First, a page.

Shawn Bradley is a very tall man - 7 foot 6 - who played in the NBA for a dozen years between 1993-2005, mostly with the Dallas Mavericks, and averaged a modest 8.1 points and 6.3 rebounds for the course of his career. But really, what Bradley's legacy in the league will truly be remembered for will be as the man responsible for many, many posters. Below every great dunk there was a giant, white man, just happy to add to the spectacular freeze-frame.
But from henceforth, I will think of something before 'dunked on' when I think of Shawn Bradley. Bradley, along with his wife and four kids from Salt Lake City in Utah, travelled to India on a volunteer programme on behalf of Rising Star Outreach. The Bradleys went to work with a leprosy colony in the Thottanaval village in Tamil Nadu. He spend a lot of time with people of all ages infected with leprosy.
If you don't know: Leprosy is an infectious disease that mainly affects the skin and nerves in the hands and feet, and in some cases, the lining of the nose. The World Health Organization says there are countries in the world where cases of leprosy remain high, including, Angola, Brazil, Democratic Republic of Congo and India. Since the 1980s, 11 million people have been cured of leprosy in India.
In an article for Deseret News, Kathy Aiken writes about Bradley and his experience in India.
So along with their four daughters, ages 11, 12, 14 and 15, the Bradleys traveled to the southeast coast of India to help at a school built by Rising Star Outreach.
Peery School for Rising Stars is for children of those with leprosy, children who are often shunned by their local schools and forced to beg on the streets. Everything is located on the 14-acre Rising Star campus in Thottanaval Village, which is about two hours outside of the city of Chennai.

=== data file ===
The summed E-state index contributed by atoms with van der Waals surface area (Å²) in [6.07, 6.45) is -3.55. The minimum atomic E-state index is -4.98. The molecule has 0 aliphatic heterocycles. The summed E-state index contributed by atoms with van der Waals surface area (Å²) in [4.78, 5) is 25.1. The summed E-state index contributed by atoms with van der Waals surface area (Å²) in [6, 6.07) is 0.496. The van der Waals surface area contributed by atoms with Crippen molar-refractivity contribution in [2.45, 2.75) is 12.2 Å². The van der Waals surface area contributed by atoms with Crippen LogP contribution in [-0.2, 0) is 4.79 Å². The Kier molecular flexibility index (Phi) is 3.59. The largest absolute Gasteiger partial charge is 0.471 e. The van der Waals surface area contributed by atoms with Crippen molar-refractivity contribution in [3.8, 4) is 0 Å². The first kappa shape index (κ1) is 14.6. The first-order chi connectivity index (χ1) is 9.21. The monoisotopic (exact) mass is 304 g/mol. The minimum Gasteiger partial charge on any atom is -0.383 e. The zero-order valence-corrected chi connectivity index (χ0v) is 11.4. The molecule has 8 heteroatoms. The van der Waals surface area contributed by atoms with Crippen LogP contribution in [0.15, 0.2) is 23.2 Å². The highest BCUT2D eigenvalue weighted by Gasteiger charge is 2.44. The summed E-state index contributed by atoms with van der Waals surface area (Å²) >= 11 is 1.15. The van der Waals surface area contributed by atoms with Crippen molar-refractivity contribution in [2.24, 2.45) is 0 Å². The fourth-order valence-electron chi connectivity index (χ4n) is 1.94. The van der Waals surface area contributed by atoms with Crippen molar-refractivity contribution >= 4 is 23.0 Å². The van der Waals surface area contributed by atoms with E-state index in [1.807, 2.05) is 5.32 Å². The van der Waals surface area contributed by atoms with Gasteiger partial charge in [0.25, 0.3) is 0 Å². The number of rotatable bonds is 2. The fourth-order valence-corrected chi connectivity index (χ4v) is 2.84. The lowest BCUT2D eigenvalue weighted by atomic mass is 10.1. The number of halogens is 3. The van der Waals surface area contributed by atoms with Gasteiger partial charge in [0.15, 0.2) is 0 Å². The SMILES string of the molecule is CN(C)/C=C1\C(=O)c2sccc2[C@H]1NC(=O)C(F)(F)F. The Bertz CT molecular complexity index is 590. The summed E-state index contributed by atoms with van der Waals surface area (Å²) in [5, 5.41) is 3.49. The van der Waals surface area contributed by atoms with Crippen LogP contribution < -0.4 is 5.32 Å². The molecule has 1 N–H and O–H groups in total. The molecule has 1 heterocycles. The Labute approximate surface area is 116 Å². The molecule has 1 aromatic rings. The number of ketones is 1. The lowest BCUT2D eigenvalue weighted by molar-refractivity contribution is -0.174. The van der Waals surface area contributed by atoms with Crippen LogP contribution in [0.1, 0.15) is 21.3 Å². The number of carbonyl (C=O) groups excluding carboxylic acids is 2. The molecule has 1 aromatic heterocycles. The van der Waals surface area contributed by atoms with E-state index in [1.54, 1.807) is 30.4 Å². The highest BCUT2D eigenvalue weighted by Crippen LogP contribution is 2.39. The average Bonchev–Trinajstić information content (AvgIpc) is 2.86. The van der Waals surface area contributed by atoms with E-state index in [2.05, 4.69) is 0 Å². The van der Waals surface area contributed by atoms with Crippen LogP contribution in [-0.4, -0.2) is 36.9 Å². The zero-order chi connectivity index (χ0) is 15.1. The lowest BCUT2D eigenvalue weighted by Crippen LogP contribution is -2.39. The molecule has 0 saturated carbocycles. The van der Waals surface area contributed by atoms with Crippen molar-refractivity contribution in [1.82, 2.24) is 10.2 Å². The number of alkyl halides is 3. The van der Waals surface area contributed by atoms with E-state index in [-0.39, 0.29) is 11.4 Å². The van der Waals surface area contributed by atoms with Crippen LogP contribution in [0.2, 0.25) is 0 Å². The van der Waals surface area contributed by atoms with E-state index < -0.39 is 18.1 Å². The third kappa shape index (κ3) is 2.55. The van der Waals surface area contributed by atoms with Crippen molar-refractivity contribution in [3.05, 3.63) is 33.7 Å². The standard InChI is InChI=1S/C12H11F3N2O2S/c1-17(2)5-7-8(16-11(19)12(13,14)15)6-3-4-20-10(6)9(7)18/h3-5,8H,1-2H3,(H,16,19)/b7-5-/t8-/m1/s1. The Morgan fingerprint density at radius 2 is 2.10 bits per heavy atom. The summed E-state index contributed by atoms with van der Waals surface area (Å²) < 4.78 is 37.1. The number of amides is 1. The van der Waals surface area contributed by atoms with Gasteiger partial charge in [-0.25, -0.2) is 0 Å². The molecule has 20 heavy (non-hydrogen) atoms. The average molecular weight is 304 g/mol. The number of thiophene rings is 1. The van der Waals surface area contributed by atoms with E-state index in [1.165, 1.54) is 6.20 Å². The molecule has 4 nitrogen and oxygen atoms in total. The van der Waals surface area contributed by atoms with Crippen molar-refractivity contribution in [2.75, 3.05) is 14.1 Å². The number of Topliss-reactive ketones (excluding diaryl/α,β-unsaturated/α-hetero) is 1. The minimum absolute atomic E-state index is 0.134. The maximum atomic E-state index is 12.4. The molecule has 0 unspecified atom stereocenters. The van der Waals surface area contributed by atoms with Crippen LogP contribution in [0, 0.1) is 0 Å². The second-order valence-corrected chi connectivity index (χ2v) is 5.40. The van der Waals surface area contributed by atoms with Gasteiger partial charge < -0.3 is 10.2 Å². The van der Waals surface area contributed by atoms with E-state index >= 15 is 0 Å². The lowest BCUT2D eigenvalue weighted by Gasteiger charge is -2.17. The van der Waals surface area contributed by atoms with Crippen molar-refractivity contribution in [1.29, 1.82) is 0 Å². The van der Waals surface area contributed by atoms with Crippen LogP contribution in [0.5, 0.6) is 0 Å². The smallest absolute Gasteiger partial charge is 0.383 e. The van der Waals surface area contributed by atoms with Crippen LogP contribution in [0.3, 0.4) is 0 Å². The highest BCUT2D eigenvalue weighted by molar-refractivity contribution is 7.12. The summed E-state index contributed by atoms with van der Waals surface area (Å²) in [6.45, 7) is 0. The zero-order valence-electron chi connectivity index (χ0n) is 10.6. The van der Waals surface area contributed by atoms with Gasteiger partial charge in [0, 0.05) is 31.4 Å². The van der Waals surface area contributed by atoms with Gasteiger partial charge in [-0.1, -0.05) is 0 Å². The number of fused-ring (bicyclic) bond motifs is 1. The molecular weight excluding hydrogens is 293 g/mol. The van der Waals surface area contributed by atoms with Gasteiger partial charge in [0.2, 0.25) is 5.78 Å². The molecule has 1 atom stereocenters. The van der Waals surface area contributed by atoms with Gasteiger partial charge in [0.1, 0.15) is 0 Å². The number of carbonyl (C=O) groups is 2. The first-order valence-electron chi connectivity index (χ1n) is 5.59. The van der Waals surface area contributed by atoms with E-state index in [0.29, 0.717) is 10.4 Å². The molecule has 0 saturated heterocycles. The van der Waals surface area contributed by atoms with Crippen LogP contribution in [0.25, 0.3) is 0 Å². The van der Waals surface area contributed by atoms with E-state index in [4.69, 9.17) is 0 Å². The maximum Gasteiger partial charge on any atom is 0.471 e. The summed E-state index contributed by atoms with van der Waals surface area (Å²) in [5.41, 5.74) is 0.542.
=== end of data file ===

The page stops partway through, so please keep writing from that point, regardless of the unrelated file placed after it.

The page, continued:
“Going over there and working with them was an amazing experience,” Shawn said.
The family was in India for two weeks; one week with the colonies and one week they toured the country. Annette Bradley said the living conditions at the colonies were not what they were used to. The minute they left the colonies they started staying in nice hotels, but all that the family wanted to do was go back to the colonies and be with the children. They wanted to help them learn English and help them with schoolwork.
“It was really a rewarding experience,” she said.
The realistic goal for the organization is to eradicate leprosy. “Once they’ve done that, they can work on the people who have it and the scars from it and getting them back into mainstream society and becoming successful business people and contributing in a way other than sitting on the streets begging,” Shawn explained.
Leprosy can be cured with antibiotics. “They won’t have leprosy anymore, but the scars from leprosy will last with you, and if you catch it early enough, you won’t have any scars,” explained Shawn. But many people won’t get treatment because they are shunned.
Educating children and treating those with leprosy are only two of the three initiatives the organization has. The third goal is to help them create their own businesses using microlending so those afflicted with leprosy can become self-sufficient.
Truly, a wonderful story. Leprosy is a serious problem in India, but what is more depressing than the disease itself is the social isolation and misunderstanding that the infected have to suffer with. It's great to hear about anyone who goes out of their way to help people in need, but when a former NBA player like Bradley involves himself and talks about it, it only raises more awareness overseas about the issues facing the lepers.
Good going, big man.